We now need to define a function that will run the model given a draw from the input distributions, and return the values that we will take as those of the fundamental underlying phenomena, before measurement noise is included.

@pymc.deterministic
def sim(population=population, contact_frequency=contact_frequency):
result = model.run(params={'total_population':population,
'contact_frequency':contact_frequency},
return_columns=['infection_rate'],
return_timestamps=list(data.index.values))
return result['infection_rate'].values


### Step 3: Include noise terms¶

There are several ways we could include noise. If we expected no false positives, we could use a Binomial distribution, such that of n possible cases that could be reported, only a fraction p would be reported, and other cases missed. If we only want to model false positives, we could assume that there was an average rate of false positives, with the data following a poisson distribution. The full rate would be the sum of these two processes.

For now, however, we’ll simplify the analysis by only looking at the Poisson noise component. The mean of the poisson process will be the results of our simulation.

This is where we include our measured data into the model. PyMC will know how to calculate the log likelihood of seeing the observed data given the assumption that the simulation result represents the underlying process, subject to Poisson noise.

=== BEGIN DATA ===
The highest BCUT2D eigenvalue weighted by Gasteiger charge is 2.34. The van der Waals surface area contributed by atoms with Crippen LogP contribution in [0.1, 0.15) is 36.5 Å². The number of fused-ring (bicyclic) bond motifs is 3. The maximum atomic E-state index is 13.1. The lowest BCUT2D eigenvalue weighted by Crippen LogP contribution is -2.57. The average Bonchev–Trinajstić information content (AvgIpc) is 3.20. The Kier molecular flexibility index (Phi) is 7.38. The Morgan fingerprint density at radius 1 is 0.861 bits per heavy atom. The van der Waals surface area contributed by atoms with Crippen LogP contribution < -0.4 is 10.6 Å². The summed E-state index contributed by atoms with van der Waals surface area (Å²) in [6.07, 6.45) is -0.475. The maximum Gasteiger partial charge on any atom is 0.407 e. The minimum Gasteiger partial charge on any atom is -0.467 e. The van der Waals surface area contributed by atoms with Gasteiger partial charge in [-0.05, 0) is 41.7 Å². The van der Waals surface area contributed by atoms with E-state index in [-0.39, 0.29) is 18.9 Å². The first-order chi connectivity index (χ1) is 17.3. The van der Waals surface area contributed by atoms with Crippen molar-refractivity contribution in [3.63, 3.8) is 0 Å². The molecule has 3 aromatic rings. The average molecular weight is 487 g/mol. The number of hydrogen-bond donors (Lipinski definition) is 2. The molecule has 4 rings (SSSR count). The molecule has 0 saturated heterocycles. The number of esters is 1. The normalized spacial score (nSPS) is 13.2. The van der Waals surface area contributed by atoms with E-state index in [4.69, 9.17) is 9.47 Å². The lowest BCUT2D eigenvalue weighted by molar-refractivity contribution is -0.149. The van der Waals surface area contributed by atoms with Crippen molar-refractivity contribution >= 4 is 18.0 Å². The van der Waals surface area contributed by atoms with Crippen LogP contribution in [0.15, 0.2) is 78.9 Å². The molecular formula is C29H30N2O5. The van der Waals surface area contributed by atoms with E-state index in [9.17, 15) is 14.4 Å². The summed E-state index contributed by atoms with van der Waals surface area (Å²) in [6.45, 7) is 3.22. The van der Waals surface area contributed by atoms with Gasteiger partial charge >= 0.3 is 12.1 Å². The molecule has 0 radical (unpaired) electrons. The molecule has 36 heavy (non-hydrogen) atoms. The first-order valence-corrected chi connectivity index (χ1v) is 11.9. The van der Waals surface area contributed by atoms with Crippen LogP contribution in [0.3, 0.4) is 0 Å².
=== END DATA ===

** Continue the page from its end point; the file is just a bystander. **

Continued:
admittances = pymc.Poisson('admittances', mu=sim,
value=data['New Reported Cases'], observed=True)


### Step 4: Perform the MCMC Sampling¶

Now that we have set up the problem for PyMC, we need only to run the MCMC sampler. What this will do, essentially, is take a trial set of points from our prior distribution, simulate the model, and evaluate the likelihood of the data given those input parameters, the simulation model, and the noise distribution. It will then use bayes law to decide whether to keep the trial points or throw them away. It will then choose a new set of points and start over. (There is a lot more cleverness happening than this, of course. If you want to know how it works, I recommend Bayesian Methods for Hackers.

First we assemble the various pieces of the data flow that we built up into a model that pymc can recognize, and instantiate a sampler MCMC to run the algorithm for us.